Chinese Textile Giant Brings Factory Jobs to Struggling Arkansas Town

One of China’s biggest textile mills is planning its first North American factory in a small town in the southern U.S. state of Arkansas.

Forrest City, located near the Mississippi River, is where the Chinese textile giant Shandong Ruyi plans a $410 million investment to spin yarn at a factory where local workers once built Japanese televisions.

Mayor Larry Bryant says the company is already working on training at the local community college.

“I think everybody is happy,” Bryant said. “Everybody is waiting. If they would tell people tomorrow to come out to fill out applications, they would have thousands.”

Ruyi’s project will consume 200,000 bales of Arkansas cotton annually, nearly all the cotton the state grows each year. So Arkansas Economic Development Commission Executive Director Mike Preston expects a surge of new planting.

“That’s going to turn around and put money back in their pockets and the people they employ as well as anyone in between, people who are baling the cotton, transporting and bringing it to facility and anyone transporting out,” he said. “So the supply chain on a company like this, a project like this is exponential.”

Some Chinese investors in the U.S. face challenges from labor unions amid claims of workplace culture clashes.

Arkansas Governor Asa Hutchinson, who has brought nearly $2 billion worth of Chinese investment to his state, says there are always cultural differences to work through.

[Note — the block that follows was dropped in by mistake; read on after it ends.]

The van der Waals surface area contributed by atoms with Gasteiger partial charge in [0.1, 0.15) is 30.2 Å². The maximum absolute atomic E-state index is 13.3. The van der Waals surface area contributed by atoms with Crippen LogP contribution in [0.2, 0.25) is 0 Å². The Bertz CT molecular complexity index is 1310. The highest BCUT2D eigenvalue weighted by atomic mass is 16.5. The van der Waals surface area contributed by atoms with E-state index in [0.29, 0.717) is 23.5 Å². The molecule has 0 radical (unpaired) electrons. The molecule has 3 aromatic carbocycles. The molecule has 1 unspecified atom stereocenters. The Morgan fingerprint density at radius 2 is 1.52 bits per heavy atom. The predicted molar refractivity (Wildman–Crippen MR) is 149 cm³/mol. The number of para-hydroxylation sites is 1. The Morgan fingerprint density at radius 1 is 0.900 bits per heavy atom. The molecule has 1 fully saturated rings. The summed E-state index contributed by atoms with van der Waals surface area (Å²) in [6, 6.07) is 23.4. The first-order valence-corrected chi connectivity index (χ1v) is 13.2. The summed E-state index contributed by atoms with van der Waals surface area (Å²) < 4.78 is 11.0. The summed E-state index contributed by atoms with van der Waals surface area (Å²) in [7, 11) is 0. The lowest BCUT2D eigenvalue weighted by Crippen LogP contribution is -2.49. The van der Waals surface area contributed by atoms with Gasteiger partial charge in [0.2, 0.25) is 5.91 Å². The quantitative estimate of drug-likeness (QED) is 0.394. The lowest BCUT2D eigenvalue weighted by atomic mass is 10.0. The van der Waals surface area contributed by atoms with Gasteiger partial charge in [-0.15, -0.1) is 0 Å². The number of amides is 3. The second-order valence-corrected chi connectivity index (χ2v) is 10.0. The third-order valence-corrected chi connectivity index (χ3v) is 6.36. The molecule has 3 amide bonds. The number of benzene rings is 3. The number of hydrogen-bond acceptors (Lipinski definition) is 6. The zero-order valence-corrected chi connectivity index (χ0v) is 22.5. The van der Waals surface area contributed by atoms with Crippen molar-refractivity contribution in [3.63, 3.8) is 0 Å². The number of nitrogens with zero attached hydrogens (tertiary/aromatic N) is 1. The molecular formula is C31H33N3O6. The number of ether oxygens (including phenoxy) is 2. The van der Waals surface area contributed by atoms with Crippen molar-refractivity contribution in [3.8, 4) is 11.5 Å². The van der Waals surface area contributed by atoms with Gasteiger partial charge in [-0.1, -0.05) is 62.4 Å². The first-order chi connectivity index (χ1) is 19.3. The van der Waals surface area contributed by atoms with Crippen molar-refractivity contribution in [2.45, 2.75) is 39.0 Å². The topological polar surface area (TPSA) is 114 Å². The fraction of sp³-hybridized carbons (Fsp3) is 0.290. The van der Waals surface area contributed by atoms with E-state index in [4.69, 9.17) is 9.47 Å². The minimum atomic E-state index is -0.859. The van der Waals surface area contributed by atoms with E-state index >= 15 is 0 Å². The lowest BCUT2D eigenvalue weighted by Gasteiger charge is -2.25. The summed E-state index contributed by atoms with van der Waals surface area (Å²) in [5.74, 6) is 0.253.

“There are things we can learn from China entrepreneurship and China workers, how they do things and say, ‘Hey, it’s a great idea that we ought to adopt here.’ And vice versa,” Hutchinson said. “I think you will see that China’s business leaders will see some very good practices that we have that they may want to adopt. I see this as a great win for both sides whenever we have those exchanges.”

The owner of a local barbecue restaurants expects the new Chinese bosses to receive a warm welcome in Forrest City.

“It can’t do anything but help, not only my business, but all the businesses,” said Pierre Evans, owner of Delta Q Barbecue. “That influx of income and influx of money is going to be a big impact to a small community like this.”

Local leaders are especially encouraged by the company’s promise to create 800 jobs and offer wages of more than $15 an hour. That’s nearly double the minimum wage in a community that has been struggling economically for decades.

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